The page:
[RFC 00/15] Add 64 bit timestamp support

From: Deepa Dinamani
Date: Thu Jan 07 2016 - 00:41:00 EST

This is an update to Arnd Bergmann's RFC patch series:
https://lkml.org/lkml/2014/5/30/669 .

The syscalls and runtime libraries will be handled in separate patch series.

The filling of max and min timestamps for individual filesystems can be
leveraged from the patch series:

1. Objective:
To transition all file system code to use 64 bit time.
This translates to using timespec64 across the fs code for any
timestamp representation.

2. Problem Description:
struct timespec cannot represent times after year 2038 on 32 bit
The alternative to timespec in the kernel world is timespec64 to get
around the above problem. This will be the UAPI exposed interface.

3. Design objectives:
The goal of this approach was to come up with small manageable patches
to address the above problem.
Preferably, a single patch per filesystem that can be merged independently.

Also, a more generic approach that all the individual filesystems could follow
was preferred.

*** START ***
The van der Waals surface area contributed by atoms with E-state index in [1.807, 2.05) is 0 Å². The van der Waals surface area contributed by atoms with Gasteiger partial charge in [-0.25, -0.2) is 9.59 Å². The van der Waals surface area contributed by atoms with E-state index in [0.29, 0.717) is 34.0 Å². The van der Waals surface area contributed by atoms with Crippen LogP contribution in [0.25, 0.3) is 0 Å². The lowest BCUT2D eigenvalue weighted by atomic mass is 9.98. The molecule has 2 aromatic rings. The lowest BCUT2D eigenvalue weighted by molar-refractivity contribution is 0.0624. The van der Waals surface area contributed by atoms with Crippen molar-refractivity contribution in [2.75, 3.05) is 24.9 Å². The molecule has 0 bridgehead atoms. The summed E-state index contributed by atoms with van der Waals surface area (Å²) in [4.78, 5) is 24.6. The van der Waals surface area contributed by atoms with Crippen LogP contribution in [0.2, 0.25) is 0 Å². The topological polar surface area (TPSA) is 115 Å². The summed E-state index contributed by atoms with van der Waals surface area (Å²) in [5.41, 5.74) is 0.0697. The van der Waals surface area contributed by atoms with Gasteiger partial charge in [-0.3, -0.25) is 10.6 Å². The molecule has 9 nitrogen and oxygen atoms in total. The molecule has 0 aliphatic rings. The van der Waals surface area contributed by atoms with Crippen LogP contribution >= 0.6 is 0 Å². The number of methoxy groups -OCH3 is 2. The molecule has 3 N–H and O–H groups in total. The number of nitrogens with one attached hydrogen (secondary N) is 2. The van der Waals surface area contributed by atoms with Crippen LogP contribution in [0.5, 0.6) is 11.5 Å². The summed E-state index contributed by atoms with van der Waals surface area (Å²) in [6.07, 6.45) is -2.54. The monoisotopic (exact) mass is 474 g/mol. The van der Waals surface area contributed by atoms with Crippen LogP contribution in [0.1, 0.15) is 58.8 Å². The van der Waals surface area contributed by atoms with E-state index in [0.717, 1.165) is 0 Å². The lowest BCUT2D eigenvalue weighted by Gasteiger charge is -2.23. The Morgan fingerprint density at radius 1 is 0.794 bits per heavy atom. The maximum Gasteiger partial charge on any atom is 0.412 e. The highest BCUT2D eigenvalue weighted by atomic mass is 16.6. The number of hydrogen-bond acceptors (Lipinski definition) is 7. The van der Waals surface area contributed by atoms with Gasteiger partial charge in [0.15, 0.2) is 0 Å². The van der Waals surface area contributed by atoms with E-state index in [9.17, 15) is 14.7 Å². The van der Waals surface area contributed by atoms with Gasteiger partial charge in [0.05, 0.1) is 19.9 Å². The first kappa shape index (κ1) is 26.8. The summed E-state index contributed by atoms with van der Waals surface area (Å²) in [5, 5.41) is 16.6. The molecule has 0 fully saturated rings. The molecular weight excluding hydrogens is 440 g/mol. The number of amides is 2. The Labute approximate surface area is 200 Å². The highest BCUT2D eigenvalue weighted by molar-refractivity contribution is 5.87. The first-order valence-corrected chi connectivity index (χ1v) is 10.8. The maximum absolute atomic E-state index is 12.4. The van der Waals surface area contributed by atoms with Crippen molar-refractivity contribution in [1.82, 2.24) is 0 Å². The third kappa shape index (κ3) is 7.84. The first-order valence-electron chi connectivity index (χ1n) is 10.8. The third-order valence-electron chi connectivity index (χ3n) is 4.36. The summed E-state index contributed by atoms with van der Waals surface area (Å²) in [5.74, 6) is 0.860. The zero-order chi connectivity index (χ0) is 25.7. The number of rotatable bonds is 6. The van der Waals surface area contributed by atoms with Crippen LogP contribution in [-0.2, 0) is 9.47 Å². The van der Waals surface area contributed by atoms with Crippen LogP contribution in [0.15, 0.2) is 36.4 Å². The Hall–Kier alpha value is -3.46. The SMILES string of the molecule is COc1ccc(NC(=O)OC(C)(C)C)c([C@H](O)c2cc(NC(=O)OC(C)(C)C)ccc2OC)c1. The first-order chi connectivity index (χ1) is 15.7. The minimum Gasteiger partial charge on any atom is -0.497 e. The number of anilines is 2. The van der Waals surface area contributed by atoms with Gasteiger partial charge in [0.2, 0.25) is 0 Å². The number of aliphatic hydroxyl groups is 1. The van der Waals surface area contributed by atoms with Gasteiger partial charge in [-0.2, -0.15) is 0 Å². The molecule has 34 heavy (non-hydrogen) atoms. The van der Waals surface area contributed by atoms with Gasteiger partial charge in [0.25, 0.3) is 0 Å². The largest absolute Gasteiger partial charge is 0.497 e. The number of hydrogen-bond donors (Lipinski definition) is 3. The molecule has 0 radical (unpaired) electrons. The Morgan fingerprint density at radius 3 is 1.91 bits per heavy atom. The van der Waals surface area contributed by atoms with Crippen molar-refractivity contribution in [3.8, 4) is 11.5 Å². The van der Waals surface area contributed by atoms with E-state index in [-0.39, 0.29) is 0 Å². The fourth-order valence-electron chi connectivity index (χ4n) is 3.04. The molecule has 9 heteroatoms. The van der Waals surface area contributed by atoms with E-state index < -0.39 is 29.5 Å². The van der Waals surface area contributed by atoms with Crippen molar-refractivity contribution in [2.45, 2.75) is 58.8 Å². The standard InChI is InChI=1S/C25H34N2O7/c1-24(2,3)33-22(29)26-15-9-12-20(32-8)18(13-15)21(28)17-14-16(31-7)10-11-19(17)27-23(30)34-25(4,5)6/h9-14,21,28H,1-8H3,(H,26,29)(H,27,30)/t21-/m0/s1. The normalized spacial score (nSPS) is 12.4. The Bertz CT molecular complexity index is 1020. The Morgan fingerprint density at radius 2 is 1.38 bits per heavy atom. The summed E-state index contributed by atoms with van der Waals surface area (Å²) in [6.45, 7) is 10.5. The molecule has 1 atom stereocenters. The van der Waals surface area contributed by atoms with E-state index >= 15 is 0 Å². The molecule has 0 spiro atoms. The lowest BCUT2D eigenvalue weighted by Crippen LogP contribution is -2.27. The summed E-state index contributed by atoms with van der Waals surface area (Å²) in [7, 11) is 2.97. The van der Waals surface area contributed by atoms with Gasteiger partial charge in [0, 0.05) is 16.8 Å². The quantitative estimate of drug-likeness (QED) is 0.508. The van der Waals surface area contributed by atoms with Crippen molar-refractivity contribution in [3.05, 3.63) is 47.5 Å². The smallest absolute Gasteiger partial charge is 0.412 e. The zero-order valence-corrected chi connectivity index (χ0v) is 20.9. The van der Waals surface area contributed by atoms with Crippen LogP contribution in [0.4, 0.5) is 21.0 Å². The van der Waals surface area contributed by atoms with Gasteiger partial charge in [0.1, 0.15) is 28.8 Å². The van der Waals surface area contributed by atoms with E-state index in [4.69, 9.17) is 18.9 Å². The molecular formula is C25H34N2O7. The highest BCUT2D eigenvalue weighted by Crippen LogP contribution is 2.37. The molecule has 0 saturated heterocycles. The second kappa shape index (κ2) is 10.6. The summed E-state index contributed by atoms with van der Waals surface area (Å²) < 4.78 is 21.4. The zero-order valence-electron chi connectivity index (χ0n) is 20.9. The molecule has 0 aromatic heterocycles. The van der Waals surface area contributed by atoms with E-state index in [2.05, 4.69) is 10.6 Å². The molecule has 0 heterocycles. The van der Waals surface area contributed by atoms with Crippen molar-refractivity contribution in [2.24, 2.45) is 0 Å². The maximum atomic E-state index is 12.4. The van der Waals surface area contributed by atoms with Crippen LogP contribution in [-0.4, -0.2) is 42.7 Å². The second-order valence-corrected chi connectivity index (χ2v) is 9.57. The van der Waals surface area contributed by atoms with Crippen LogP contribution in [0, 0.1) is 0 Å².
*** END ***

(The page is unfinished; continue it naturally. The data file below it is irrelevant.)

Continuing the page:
4. Solution:
The solution incorporated in the patch series involves stages defined below:

This new config is defined to #ifdef code that is required to support 64 bit

4.2. struct inode times:
The struct inode saves {a,c,m}timestamps as struct timespec.

This leads to 2 problems:
a. The size of the structure depends on whether the machine is 32/ 64 bit.
b. y2038 problem described above.

struct timespec64 also has the same problem as in (a) above.
Choosing scalar types to store these timestamps(time64 and s32) solves both the
above problems.

Adding accessors to access these timestamps would hide the internal data type
so that this can be changed according to config in (4.1).

4.3. struct inode_timespec:
Use inode_timespec for all other timestamp representation throughout VFS and
individual filesystems.
inode_timespec is aliased to timespec or timespec64 based on config defined
in (4.1).

Using timespec64 in this stage would require ifdef-ing the code, which is
spread throughout the code.

4.4. Enable config in (4.1).

4.5. Convert inode_timespec to timespec64:
Drop all references to inode_timespec in (4.3).
Replace it with timespec64.

5. Alternate Solution:
Steps involved are:

5.1. Change VFS code to handle both timespec64 and timespec:
There are a few API's in the VFS that take timestamps as arguments:
generic_update_time(), inode->i_op->update_time(), lease_get_mtime(),
fstack_copy_attr_all(), setattr_copy(), generic_fillattr.